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Forever young 100-year-old company


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    Forever young 100-year-old company

    In a technology-driven world, is there a place for a 100-year-old company?


    February 28, 2018

    For Grey Group, one of the world’s largest global communications companies, a readiness and willingness to adapt to and evolve in a world in flux secure its place even a century after its founding.

    The company has never been coy about its age and has always proudly proclaimed “Grey Famously Effective since 1917.”

    It continues to live up to its slogan even as it marks its 100th year.


    Nirvik Singh, chair and chief executive officer (CEO) of Grey Group Asia Pacific, Middle East and Africa, does not anticipate any major upheaval in the way the group does its work. As the saying goes, if it ain’t broke, why fix it, especially if it is working efficiently and effectively and is so successful in what it is doing?

    “We’re adapting to change and keeping up with the changes,” the Grey executive says. “Change galvanizes you and (makes you think of new) approaches to things.”

    But the company will hold on to whatever kept it alive for 100 years. “It will remain consumer-centric and will keep evolving with changing consumer needs,” he says.

    One or 100 years old, for Singh, who was in the Philippines recently on one of his regular swings around the area he oversees, the main focus of any successful campaign remains the same—product, message and audience. And the strategy is also the same—storytelling.

    “But how the story is told has changed,” he says. “What has not changed is the ability to tell the story.”

    Singh says, for the new market and the digital native consumers, “You hire people who are more technology-savvy; people who are taught to deliver the best consumer experience.”

    But this does not mean staffing will be based on people’s ability to do repetitive tasks.

    “Innate creativity will still be important,” Singh says. “People who can tell a story are still important” even though the way people consume the story may have and will continue to change.

    “It is important to find people who can deliver the message,” he adds.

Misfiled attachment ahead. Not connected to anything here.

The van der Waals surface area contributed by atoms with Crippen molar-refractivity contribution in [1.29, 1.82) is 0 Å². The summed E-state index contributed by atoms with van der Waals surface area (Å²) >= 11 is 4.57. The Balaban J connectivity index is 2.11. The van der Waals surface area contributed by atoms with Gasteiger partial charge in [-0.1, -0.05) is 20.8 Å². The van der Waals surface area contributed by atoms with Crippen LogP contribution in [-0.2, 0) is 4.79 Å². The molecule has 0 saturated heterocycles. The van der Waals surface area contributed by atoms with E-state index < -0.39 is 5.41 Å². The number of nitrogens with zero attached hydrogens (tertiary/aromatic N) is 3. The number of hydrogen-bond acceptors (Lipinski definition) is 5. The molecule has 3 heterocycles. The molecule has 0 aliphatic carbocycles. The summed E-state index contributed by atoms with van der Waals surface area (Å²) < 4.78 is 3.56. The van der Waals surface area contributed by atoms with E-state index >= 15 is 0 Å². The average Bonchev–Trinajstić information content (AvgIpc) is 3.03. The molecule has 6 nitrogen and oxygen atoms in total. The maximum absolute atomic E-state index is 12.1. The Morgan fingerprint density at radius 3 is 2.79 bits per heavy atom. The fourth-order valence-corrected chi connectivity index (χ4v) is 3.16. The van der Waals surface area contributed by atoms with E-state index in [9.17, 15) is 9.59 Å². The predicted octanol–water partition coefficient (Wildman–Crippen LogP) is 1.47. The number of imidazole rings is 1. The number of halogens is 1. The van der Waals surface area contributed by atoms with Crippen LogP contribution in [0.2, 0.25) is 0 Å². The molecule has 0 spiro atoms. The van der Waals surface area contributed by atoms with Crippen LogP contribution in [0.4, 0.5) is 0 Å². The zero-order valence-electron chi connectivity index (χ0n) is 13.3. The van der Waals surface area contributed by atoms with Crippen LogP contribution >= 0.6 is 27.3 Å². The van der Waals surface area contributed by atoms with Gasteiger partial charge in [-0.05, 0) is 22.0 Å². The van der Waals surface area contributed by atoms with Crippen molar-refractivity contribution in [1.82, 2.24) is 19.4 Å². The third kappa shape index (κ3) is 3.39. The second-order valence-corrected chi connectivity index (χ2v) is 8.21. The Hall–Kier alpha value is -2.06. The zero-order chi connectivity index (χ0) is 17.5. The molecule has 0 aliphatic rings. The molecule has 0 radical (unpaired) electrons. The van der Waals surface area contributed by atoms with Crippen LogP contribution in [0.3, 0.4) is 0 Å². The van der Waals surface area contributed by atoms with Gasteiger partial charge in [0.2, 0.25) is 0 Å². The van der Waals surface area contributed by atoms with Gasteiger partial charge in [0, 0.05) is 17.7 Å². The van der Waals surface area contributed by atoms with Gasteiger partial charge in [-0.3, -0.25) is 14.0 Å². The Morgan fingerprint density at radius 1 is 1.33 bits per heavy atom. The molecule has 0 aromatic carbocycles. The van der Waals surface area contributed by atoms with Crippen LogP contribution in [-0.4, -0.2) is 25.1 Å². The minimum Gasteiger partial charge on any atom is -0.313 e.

Boboy Consunji, CEO of Campaigns & Grey, the local affiliate of Grey, says a good marketing strategy will remain key to how well a campaign does. He says the company provides a client a whole package of services. It even works with clients on some aspects of production, including product tests, to ensure they are delivering the right message.

    Singh says a company like Grey has to understand its clients and understand technology. Consumer behavior has to be monitored. Any strategy has to take into account that different markets now exist. The way consumers shop today has changed. There is, for instance, a lot of online consumer shopping and it grows every day.

    If truth in advertising and marketing was important before, Singh says the greater transparency of the digital world places an even higher premium on honesty for marketing and public relations firms.

    Today’s consumers have instant, digital access to data, he points out. “There are unusual sources of knowledge that you have to get used to,” Singh says.

    “You should be able to tell truth from total falsehood and be ready to respond to attempts to manipulate information,” he says, “Consumers generally are willing to give you a chance to tell your story.”

    The company, he says, will accept any project, as long as the product is legal, but he admits Grey also has a passion for do-gooding.

    As it marks its centennial, Singh says Grey will continue to “do a lot of work on corporate social responsibility (CSR) initiatives,” collaborating with government, nongovernment organizations and private companies, even for free.

    “We have to help solve the world’s problems,” he says and proudly proclaims “(CSR) is part of our DNA” and “(we will do what we) can to help solve problems.”

    The Philippine affiliate received recently from London-based International Public Relations Association a Golden World Award for Excellence 2017 for its ”On-the-Go Pants” campaign. It promoted an apparel, developed by Filipino designer Dennis Lustico, that sought to improve the mobility and restore the dignity of patients with urinary retention problems and suffering from renal disease and prostate conditions.

    Grey has been named AdWeek’s “Global Agency of the Year” twice, Advertising Age’s “Agency of the Year” and Campaign magazine’s “Global Network of the Year” in recognition of its record creative and financial performance.


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